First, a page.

Posted at TimesofSanDiego.com on 8/25/17
RUN DATES: 8/6/17 – 9/22/17
VENUE: The Old Globe
For older men, the dramatic Everest is King Lear. For younger men, it’s Hamlet.
Old Globe artistic director Barry Edelstein has chosen Grantham Coleman, an L.A.-based Juilliard graduate with stage and TV credits but minimal Shakespeare experience (“As You Like It” at the Public Theatre, “Romeo and Juliet” at the Actors Theatre of Louisville), to assay the tortured Danish Prince. The gamble paid off.
Grantham attacks the role with ferocity. He’s a formidable Hamlet: angry, aggressive, athletic and prone to self-loathing. No morose, mewling, neurasthenic whiner, he. He jumps and climbs with robust agility. He’s more aggrieved than grieving at the outset – because of his mother’s surprising re-marriage almost immediately after his father’s untimely death; that is, before the ghost of his father informs him that Hamlet Senior was murdered by his brother, Claudius, who then wed his sister-in-law, Gertrude, Hamlet’s mother.
Over the course of 3+ hours, this Hamlet displays a wide range of colors and emotions, from blind rage to twisted logic, and both feigned and probable madness. Even though fury seems to drive him, he falters in wreaking the revenge he is bidden to seek.
Edelstein is a long-time Shakespeare aficionado, but this is his first direction of “Hamlet” (it’s the eighth “Hamlet” production for The Globe, the most recent being in 2006), and he definitely puts his stamp on it. His production is unique in many ways, though not all the stylistic flourishes are successful.
The stage is set (by Tim Mackabee) with movable gold panels and platforms, loomed over by a gigantic suit of gilded armor, presumably representing the beloved late King. The ghost will similarly appear in gold armor (which lights up!). We see no spectral or fearsome vision; this ghost (Michael Genet) has a resonant and commanding voice, but he seems more corporeal than ethereal. And breaking the unwritten rules of such late-night visitations, he actually touches his son, several times, including in the final moments of the play — after Hamlet’s death.
Physical contact and an undertone of sexuality are rife in this production. Hamlet brazenly lays his hand on the torso of his primary love interest, the chaste Ophelia, which would be highly unlikely in this time and place – even in a moment of (feigned) madness. He flirts with and kisses a female Guildenstern (Nora Carroll, a student in the Globe/USD MFA program), who’s paired with a foppish Rosencrantz (fellow MFA student and Globe returnee Kevin Hafso-Koppman). The new King (forceful Cornell Womack) and Queen (aptly ambivalent Opal Alladin) have randy sexual sport on their huge bed, while courtiers look on uncomfortably.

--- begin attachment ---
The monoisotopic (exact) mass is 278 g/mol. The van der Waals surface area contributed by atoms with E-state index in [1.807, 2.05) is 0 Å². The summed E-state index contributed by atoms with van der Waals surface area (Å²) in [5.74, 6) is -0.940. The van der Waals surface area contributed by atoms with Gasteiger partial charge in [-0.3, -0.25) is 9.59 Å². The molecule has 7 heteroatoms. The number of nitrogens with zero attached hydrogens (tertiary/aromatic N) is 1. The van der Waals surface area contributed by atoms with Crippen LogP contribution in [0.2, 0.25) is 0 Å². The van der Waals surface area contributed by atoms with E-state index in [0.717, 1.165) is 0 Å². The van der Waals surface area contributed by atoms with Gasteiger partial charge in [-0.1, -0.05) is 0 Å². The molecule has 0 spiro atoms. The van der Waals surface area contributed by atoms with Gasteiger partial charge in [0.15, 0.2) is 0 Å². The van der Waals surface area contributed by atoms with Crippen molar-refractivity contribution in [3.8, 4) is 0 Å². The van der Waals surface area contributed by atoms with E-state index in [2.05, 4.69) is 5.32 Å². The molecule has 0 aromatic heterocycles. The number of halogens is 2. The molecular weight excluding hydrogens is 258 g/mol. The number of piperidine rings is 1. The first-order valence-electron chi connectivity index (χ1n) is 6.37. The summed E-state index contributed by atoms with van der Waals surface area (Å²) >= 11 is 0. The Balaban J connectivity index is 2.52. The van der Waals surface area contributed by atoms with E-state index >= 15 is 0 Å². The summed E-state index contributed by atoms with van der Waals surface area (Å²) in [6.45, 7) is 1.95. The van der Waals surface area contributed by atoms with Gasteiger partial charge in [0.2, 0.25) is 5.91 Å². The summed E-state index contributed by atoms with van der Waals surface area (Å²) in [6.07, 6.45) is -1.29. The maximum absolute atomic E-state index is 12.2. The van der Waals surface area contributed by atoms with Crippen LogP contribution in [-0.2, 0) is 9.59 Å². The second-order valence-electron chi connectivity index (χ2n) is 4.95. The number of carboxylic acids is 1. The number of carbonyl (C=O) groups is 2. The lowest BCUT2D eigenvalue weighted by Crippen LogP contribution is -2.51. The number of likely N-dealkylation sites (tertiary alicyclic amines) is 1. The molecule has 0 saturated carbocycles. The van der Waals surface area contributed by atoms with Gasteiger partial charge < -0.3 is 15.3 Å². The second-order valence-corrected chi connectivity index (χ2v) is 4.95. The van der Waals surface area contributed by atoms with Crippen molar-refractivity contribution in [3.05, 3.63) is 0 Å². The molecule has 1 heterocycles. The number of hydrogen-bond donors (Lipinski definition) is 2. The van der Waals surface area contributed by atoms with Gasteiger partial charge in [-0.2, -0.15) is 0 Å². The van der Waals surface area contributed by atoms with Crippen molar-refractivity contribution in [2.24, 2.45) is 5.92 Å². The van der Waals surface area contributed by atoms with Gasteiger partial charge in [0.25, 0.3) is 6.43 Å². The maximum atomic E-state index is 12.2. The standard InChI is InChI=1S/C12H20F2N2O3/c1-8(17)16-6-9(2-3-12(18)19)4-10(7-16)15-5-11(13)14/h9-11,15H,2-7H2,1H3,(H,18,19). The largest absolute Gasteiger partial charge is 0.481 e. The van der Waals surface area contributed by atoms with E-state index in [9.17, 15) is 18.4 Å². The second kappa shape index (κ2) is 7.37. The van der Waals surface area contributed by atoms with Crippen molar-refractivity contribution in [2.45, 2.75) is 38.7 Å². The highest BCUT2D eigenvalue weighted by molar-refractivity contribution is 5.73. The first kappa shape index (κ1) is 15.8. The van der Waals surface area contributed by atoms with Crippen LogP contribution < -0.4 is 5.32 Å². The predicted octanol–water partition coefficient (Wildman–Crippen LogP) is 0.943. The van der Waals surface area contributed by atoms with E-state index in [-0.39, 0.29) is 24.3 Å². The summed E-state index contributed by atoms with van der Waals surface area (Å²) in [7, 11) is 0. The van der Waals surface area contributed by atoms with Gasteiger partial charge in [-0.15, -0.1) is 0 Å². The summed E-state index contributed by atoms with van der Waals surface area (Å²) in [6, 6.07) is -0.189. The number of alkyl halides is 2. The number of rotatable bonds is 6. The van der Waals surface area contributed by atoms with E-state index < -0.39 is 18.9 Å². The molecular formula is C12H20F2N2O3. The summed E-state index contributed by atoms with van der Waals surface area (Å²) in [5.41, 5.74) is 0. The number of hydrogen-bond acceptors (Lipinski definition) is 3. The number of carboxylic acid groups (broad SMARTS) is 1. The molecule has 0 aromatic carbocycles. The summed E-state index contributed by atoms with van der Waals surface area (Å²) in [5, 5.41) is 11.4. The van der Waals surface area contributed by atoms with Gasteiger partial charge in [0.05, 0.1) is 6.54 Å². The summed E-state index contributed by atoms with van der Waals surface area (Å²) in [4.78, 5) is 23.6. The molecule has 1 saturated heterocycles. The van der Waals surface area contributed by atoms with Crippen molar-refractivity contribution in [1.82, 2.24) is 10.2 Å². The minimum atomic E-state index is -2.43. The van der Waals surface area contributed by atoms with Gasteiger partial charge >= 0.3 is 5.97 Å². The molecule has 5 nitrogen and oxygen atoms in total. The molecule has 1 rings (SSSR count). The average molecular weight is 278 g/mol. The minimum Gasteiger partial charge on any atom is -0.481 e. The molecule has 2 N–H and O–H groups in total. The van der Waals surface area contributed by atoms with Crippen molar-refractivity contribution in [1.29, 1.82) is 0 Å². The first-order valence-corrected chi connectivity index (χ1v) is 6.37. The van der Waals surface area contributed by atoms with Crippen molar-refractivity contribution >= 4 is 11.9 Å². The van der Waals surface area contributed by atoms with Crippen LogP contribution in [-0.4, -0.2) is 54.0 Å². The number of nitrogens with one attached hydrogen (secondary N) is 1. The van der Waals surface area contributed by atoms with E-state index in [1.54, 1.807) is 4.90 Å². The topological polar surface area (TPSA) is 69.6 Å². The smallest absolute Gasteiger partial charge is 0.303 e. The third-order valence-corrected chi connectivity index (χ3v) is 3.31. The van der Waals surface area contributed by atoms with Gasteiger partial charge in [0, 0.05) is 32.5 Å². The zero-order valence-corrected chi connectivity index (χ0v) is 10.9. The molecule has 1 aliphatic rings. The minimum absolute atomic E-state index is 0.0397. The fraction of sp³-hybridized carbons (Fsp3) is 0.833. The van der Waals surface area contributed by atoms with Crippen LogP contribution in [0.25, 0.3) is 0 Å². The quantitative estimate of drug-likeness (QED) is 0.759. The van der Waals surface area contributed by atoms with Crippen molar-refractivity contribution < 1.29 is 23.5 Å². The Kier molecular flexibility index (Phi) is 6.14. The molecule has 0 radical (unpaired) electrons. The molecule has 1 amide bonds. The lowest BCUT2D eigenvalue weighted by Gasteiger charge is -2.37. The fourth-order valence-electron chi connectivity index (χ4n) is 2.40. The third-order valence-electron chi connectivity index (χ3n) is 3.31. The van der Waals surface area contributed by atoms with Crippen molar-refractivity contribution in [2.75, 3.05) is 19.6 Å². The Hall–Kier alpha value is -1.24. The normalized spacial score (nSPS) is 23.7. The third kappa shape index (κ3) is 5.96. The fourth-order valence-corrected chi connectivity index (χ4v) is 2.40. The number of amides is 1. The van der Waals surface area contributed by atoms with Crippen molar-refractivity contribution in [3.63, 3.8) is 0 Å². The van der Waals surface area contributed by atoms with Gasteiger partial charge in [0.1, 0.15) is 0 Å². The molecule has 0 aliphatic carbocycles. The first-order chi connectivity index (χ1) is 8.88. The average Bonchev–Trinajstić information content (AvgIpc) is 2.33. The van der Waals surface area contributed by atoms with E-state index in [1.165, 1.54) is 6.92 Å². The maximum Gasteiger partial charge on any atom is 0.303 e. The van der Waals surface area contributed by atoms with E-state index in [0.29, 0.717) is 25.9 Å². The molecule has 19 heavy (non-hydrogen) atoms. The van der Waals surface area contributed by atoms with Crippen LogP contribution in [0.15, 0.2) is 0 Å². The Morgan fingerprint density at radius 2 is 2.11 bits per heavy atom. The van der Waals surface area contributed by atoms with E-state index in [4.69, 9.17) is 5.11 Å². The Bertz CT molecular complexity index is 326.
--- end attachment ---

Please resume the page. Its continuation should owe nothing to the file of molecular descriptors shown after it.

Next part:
The bed gets a pretty good workout throughout. Hamlet leaps and prances on the royal bed, and Ophelia (Talley Beth Gale) in her compelling, heart-breaking mad scene (she’s stiff and distancing up till then), jumps on the Queen’s bed to distribute not flowers, as she names them, but twigs from a stark corona she wears. A poignant and shattering moment.
As Polonius, the loquacious councilor to the king, Patrick Kerr is fretful and often humorous, and less a laughable buffoon than in some productions. His reading (from someone else’s words, ostensibly) instead of extemporizing fatherly advice to his son, the impulsive Laertes (Jonny Orsini) is an especially nice directorial touch.
The costumes (Cait O’Connor) announce the production’s tone as much as the scenic design. When Claudius and Gertrude make their first entrance, they look “very like” fugitives from another Shakespeare play: “A Midsummer Night’s Dream’s” Oberon and Titania, king and queen of the fairies. Gertrude’s getup even sports what appear to be wings. All the clothes are garishly colored and wildly exaggerated (cartoonishly oversized sleeves, outrageously large skirts). Typically, the colors are drab or muted in the dank cold of the “rotten” state of Denmark. But this is a far more fanciful kingdom.
There’s humor where it’s unexpected (especially in the first hour or so, where it seemed that “Hamlet” had become a comedy), but not where it’s unequivocal in the text: the gravedigger scene preceding Ophelia’s funeral (Genet again, who fares better as Ghost and The Player King).
The original music (by Curtis Moore), some of it played live, is heavy on fanfares and trumpeting brass, which seems a mismatch with the increasingly tragic proceedings. The sound (Sten Severson) is crisp and the lighting (Stephen Strawbridge) effectively carves out time, place and character.
But in this most complex and enigmatic of plays, little is left to the imagination. There’s an on-the-nose quality here. When someone is spoken of, for instance, he appears in the upstage shadows. This adds to a general lack of subtlety and nuance.
And yet, the performances are strong, and the language is beautifully handled throughout. The story is clearly told and well-articulated. And the sum total feels satisfying, in spite of the liberties taken and some of the less than felicitous changes and choices.
For those who don’t know “Hamlet,” this is a playful, colorful and entertaining introduction. It’s lighter and much more amusing than most, despite the bodies piling up in the final scene. For diehards and devotees, it might seem a stretch at times, but you can’t deny the potency and dynamism of Coleman’s portrayal. You’d be hard-pressed not to get sucked into this captivating Hamlet’s doomed, ill-fated tale.
©2017 PAT LAUNER, San Diego Theater Reviews